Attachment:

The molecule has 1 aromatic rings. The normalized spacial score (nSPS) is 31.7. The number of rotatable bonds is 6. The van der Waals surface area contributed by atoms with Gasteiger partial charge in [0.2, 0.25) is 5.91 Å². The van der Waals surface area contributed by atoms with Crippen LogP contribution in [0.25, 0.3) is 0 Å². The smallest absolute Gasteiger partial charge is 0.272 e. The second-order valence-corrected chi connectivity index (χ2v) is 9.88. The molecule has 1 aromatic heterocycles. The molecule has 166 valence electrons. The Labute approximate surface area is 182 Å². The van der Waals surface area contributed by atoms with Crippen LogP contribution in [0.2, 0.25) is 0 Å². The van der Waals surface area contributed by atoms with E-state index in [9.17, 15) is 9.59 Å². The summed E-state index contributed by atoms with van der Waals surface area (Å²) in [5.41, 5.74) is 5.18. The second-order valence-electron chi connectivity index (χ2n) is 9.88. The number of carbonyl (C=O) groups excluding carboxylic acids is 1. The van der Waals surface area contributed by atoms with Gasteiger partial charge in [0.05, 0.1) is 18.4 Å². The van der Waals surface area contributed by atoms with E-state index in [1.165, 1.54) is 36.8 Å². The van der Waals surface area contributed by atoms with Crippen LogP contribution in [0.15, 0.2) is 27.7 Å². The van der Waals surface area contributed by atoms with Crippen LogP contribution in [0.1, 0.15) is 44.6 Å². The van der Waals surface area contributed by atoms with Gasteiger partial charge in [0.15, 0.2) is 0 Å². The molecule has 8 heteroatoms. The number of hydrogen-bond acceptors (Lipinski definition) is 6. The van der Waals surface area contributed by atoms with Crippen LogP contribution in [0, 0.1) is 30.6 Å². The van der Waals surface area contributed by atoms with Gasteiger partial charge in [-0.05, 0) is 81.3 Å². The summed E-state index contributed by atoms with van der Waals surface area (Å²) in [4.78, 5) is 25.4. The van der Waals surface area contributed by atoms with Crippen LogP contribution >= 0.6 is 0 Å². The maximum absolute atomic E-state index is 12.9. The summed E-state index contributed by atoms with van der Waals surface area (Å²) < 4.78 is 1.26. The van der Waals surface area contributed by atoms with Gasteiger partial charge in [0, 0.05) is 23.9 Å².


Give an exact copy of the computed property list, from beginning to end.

The molecule has 1 aromatic rings. The normalized spacial score (nSPS) is 31.7. The number of rotatable bonds is 6. The van der Waals surface area contributed by atoms with Gasteiger partial charge in [0.2, 0.25) is 5.91 Å². The van der Waals surface area contributed by atoms with Crippen LogP contribution in [0.25, 0.3) is 0 Å². The smallest absolute Gasteiger partial charge is 0.272 e. The second-order valence-corrected chi connectivity index (χ2v) is 9.88. The molecule has 1 aromatic heterocycles. The molecule has 166 valence electrons. The Labute approximate surface area is 182 Å². The van der Waals surface area contributed by atoms with Crippen LogP contribution in [0.2, 0.25) is 0 Å². The van der Waals surface area contributed by atoms with E-state index in [9.17, 15) is 9.59 Å². The summed E-state index contributed by atoms with van der Waals surface area (Å²) in [5.41, 5.74) is 5.18. The second-order valence-electron chi connectivity index (χ2n) is 9.88. The number of carbonyl (C=O) groups excluding carboxylic acids is 1. The van der Waals surface area contributed by atoms with Gasteiger partial charge in [0.05, 0.1) is 18.4 Å². The van der Waals surface area contributed by atoms with E-state index in [1.165, 1.54) is 36.8 Å². The van der Waals surface area contributed by atoms with Crippen LogP contribution in [0.15, 0.2) is 27.7 Å². The van der Waals surface area contributed by atoms with Crippen LogP contribution in [0.1, 0.15) is 44.6 Å². The van der Waals surface area contributed by atoms with Gasteiger partial charge in [0.15, 0.2) is 0 Å². The molecule has 8 heteroatoms. The number of hydrogen-bond acceptors (Lipinski definition) is 6. The van der Waals surface area contributed by atoms with Crippen LogP contribution in [0, 0.1) is 30.6 Å². The van der Waals surface area contributed by atoms with Gasteiger partial charge in [-0.05, 0) is 81.3 Å². The summed E-state index contributed by atoms with van der Waals surface area (Å²) in [4.78, 5) is 25.4. The van der Waals surface area contributed by atoms with Crippen LogP contribution >= 0.6 is 0 Å². The maximum absolute atomic E-state index is 12.9. The summed E-state index contributed by atoms with van der Waals surface area (Å²) < 4.78 is 1.26. The van der Waals surface area contributed by atoms with Gasteiger partial charge in [0, 0.05) is 23.9 Å².